Remarks by
Anastase Shyaka
Chief Executive Officer
Rwanda Governance Board

Response by
Gretchen Birkle
Africa Regional Director
International Republican Institute

Moderated by
J. Peter Pham
Director, Africa Center   
Atlantic Council

Twenty years after the genocide, a process of reconciliation and redevelopment has helped Rwandans to transcend many of the divisions that tore their nation apart, but many challenges remain for this small, densely-populated nation. The process of reconciliation is today embodied by government initiatives intended to erase the old colonial construct of separate “Hutu” and “Tutsi” ethnic identities. The Ndi Umunyarwanda (roughly translated to “I am Rwandan”) program is designed to help Rwandan youth openly discuss their history and heal the wounds of genocide. It aims to build a uniquely Rwandan national identity and harness a shared spirit to challenge the forces that tore the country apart during the genocide.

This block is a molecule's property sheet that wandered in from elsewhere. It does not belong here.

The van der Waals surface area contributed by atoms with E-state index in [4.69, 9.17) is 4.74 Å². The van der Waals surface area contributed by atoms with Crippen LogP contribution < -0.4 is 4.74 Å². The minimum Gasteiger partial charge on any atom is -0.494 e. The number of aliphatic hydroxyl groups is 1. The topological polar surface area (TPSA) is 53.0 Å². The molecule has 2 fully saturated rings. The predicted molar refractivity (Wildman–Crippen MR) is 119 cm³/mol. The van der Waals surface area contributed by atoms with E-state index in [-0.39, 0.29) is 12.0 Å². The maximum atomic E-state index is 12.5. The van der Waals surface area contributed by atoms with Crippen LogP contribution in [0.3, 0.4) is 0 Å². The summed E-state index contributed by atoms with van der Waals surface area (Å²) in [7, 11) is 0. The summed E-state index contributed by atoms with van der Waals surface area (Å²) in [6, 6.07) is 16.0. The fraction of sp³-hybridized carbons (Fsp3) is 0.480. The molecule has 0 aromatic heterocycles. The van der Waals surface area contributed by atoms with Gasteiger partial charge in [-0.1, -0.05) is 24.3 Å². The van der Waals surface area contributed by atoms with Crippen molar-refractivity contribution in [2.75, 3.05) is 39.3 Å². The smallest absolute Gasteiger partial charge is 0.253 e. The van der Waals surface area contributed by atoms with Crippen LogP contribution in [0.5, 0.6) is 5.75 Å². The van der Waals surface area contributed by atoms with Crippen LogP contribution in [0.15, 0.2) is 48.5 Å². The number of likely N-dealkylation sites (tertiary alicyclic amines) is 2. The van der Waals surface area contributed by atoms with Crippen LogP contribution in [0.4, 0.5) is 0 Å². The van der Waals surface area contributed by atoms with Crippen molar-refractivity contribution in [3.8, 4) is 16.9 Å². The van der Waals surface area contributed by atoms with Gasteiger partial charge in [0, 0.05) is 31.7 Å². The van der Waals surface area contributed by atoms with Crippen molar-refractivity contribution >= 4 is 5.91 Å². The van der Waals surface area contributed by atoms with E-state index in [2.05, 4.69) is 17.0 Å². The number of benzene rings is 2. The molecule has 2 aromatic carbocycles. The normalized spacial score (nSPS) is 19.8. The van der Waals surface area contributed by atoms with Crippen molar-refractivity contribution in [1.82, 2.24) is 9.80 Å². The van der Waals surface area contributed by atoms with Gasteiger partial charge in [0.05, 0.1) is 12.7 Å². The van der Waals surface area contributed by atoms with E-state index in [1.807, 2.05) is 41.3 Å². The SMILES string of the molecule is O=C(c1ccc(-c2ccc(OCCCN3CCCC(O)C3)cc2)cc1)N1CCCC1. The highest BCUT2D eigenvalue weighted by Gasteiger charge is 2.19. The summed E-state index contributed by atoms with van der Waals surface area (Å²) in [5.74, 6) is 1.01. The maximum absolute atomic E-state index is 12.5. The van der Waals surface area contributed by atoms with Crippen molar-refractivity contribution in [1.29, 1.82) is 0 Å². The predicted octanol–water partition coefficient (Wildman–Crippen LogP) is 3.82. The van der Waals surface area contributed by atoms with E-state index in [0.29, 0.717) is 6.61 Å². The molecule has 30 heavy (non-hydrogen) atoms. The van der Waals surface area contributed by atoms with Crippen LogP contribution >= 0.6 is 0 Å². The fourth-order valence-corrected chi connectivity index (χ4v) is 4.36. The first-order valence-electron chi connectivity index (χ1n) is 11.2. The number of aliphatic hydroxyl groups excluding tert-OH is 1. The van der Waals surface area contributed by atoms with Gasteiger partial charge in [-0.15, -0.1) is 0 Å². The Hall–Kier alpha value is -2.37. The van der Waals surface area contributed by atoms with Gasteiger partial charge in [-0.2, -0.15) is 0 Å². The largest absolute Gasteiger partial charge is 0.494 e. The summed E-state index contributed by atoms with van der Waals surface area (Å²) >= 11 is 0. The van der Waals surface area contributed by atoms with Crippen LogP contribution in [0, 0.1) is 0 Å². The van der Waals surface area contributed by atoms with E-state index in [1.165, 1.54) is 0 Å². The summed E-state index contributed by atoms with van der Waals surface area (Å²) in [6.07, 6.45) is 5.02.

Join the Atlantic Council and the International Republican Institute as we discuss the Rwandan’s government’s often-controversial efforts to promote good governance and civic harmony in a country still devastated by the legacy of violent conflict.